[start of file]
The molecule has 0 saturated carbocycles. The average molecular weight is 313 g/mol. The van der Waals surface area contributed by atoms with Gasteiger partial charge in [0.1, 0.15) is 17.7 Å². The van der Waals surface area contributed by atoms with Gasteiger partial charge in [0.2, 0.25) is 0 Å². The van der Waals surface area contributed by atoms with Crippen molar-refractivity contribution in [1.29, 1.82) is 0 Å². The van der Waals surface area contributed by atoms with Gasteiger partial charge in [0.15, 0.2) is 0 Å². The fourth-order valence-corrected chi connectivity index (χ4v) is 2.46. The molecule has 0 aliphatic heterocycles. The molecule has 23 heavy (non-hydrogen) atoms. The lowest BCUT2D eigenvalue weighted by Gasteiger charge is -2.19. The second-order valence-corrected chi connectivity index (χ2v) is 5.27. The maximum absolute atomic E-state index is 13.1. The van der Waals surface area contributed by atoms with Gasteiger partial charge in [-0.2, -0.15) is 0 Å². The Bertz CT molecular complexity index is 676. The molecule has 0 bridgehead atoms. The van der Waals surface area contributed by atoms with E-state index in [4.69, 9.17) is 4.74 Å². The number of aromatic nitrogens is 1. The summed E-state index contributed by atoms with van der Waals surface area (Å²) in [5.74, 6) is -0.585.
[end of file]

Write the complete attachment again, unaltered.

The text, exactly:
The molecule has 0 saturated carbocycles. The average molecular weight is 313 g/mol. The van der Waals surface area contributed by atoms with Gasteiger partial charge in [0.1, 0.15) is 17.7 Å². The van der Waals surface area contributed by atoms with Gasteiger partial charge in [0.2, 0.25) is 0 Å². The van der Waals surface area contributed by atoms with Crippen molar-refractivity contribution in [1.29, 1.82) is 0 Å². The van der Waals surface area contributed by atoms with Gasteiger partial charge in [0.15, 0.2) is 0 Å². The fourth-order valence-corrected chi connectivity index (χ4v) is 2.46. The molecule has 0 aliphatic heterocycles. The molecule has 23 heavy (non-hydrogen) atoms. The lowest BCUT2D eigenvalue weighted by Gasteiger charge is -2.19. The second-order valence-corrected chi connectivity index (χ2v) is 5.27. The maximum absolute atomic E-state index is 13.1. The van der Waals surface area contributed by atoms with Gasteiger partial charge in [-0.2, -0.15) is 0 Å². The Bertz CT molecular complexity index is 676. The molecule has 0 bridgehead atoms. The van der Waals surface area contributed by atoms with E-state index in [4.69, 9.17) is 4.74 Å². The number of aromatic nitrogens is 1. The summed E-state index contributed by atoms with van der Waals surface area (Å²) in [5.74, 6) is -0.585.